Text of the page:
April 15 - 21, 2007

This column will provide links to, plus quotes and summaries of, on-line articles that might be of interest to the Infidel community. Because theinfidels.org is concerned with educational issues, the articles selected will help to inform and enlighten readers as well as entertain them. In order to conform to "fair use practices," only small segments of the articles will be quoted. One caveat: to read the entire linked article, readers may have to subscribe to on-line versions of newspapers or magazines.

This week, it seemed every newspaper in the country carried wonderful tributes to novelist Kurt Vonnegut, who was also the Honorary President of the American Humanist Association. Here is what the New York Times said about this gifted human being:

Kurt Vonnegut, whose dark comic talent and urgent moral vision in novels like “Slaughterhouse-Five,” “Cat’s Cradle” and “God Bless You, Mr. Rosewater” caught the temper of his times and the imagination of a generation, died last night in Manhattan. He was 84 and had homes in Manhattan and in Sagaponack on Long Island. [...]

Mr. Vonnegut wrote plays, essays and short fiction. But it was his novels that became classics of the American counterculture, making him a literary idol, particularly to students in the 1960s and ’70s. Dog-eared paperback copies of his books could be found in the back pockets of blue jeans and in dorm rooms on campuses throughout the United States.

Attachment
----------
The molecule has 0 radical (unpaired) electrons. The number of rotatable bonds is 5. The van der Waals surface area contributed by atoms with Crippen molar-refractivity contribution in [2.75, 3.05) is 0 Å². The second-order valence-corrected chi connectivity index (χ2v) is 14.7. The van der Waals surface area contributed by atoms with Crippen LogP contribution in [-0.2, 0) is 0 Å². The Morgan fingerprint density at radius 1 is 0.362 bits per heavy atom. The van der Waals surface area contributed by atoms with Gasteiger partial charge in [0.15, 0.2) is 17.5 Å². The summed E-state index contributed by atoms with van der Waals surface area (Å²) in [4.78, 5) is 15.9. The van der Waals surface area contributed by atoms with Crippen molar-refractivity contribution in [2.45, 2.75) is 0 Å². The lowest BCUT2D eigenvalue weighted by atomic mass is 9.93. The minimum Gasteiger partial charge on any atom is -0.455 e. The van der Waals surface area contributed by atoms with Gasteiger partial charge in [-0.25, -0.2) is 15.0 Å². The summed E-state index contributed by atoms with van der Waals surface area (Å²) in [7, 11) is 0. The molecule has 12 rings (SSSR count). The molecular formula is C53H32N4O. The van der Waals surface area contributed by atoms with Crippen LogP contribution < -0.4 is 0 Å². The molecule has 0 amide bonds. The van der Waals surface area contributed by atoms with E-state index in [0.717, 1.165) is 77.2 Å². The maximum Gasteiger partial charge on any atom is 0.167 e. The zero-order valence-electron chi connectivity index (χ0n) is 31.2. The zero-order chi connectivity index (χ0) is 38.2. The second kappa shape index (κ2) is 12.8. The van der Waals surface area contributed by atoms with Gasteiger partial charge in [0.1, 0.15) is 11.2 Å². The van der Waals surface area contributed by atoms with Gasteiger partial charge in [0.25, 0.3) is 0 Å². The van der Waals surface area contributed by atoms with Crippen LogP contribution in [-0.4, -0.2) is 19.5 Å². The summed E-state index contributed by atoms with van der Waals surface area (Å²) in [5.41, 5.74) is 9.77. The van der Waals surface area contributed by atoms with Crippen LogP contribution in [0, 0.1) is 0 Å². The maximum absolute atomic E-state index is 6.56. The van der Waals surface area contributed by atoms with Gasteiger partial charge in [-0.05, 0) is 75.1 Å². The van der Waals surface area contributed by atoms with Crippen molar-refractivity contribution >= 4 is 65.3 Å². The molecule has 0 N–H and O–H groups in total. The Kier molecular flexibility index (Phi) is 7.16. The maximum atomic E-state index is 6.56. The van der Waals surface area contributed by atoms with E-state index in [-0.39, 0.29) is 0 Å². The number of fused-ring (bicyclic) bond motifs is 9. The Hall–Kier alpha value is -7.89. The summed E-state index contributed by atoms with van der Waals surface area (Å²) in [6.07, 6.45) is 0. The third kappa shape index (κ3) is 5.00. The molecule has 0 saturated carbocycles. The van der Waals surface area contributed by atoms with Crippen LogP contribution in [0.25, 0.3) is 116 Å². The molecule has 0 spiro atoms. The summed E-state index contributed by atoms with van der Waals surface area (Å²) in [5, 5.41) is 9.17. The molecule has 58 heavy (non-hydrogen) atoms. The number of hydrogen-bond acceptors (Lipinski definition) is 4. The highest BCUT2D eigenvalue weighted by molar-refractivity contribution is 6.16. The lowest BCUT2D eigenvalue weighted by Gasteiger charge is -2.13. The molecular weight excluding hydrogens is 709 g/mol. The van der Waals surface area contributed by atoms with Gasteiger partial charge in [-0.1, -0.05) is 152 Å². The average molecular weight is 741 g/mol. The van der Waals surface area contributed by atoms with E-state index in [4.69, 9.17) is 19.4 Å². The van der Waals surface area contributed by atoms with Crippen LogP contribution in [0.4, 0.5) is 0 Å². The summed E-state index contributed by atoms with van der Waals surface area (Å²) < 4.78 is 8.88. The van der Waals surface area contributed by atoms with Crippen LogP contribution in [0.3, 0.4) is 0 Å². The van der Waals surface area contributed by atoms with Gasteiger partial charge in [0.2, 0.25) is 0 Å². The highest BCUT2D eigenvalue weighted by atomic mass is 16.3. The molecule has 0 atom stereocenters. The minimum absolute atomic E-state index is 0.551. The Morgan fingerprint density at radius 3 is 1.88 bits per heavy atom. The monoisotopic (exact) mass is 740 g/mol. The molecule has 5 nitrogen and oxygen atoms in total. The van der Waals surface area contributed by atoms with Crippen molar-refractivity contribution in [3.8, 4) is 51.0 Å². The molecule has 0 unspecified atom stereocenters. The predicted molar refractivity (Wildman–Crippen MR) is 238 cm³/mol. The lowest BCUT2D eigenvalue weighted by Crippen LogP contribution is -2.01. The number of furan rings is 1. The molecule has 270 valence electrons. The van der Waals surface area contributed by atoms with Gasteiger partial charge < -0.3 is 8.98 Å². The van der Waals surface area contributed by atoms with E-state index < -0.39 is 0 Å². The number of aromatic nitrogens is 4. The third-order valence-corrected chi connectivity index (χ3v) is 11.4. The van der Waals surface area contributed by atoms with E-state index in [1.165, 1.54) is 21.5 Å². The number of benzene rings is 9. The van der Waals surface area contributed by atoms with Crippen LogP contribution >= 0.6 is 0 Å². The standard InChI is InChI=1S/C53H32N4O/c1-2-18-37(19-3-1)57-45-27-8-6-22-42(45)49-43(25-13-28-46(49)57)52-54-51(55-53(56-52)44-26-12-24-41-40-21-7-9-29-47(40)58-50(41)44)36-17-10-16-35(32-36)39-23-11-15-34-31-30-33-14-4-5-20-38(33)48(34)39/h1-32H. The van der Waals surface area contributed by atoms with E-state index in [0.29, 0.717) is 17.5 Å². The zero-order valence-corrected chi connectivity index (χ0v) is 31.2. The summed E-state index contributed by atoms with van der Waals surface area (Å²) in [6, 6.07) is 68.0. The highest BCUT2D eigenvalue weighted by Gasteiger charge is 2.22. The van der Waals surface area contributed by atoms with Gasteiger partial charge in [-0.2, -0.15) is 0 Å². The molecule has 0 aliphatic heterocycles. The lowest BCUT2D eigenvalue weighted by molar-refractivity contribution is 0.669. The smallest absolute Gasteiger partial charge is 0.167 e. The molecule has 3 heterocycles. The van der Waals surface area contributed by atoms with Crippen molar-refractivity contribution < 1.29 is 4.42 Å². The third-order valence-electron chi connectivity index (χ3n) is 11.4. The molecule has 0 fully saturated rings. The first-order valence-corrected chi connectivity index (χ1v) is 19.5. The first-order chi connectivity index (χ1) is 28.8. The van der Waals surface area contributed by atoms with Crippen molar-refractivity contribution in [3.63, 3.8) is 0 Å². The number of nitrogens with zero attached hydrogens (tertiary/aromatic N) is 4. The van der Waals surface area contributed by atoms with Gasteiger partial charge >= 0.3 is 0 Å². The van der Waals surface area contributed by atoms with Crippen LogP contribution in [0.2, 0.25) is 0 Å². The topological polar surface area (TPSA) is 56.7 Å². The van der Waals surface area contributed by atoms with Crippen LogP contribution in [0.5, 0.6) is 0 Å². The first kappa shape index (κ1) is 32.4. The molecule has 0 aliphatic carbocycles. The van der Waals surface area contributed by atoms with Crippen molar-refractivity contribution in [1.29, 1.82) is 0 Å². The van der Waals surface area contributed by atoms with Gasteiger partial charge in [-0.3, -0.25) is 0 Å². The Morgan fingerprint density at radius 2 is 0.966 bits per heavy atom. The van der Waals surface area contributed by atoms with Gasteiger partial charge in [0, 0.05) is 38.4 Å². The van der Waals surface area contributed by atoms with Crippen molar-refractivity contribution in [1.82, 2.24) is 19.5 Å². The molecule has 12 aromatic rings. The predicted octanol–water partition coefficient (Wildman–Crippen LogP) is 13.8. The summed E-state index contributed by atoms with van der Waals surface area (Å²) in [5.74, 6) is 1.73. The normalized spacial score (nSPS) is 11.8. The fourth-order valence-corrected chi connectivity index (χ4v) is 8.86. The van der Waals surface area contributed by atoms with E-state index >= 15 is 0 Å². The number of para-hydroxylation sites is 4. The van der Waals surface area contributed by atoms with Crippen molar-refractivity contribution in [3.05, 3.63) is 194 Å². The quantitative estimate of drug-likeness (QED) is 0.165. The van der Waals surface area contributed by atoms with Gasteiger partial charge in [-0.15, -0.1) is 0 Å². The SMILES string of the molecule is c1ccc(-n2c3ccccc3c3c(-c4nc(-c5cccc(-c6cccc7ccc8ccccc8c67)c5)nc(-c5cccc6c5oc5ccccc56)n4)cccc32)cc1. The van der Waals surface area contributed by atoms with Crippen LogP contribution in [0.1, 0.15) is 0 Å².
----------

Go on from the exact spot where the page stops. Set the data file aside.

Like Mark Twain, Mr. Vonnegut used humor to tackle the basic questions of human existence: Why are we in this world? Is there a presiding figure to make sense of all this, a god who in the end, despite making people suffer, wishes them well?

He also shared with Twain a profound pessimism. “Mark Twain,” Mr. Vonnegut wrote in his 1991 book, “Fates Worse Than Death: An Autobiographical Collage,” “finally stopped laughing at his own agony and that of those around him. He denounced life on this planet as a crock. He died.”

Not all Mr. Vonnegut’s themes were metaphysical. With a blend of science fiction, philosophy and jokes, he also wrote about the banalities of consumer culture, for example, or the destruction of the environment.

Red the rest of the obituary here...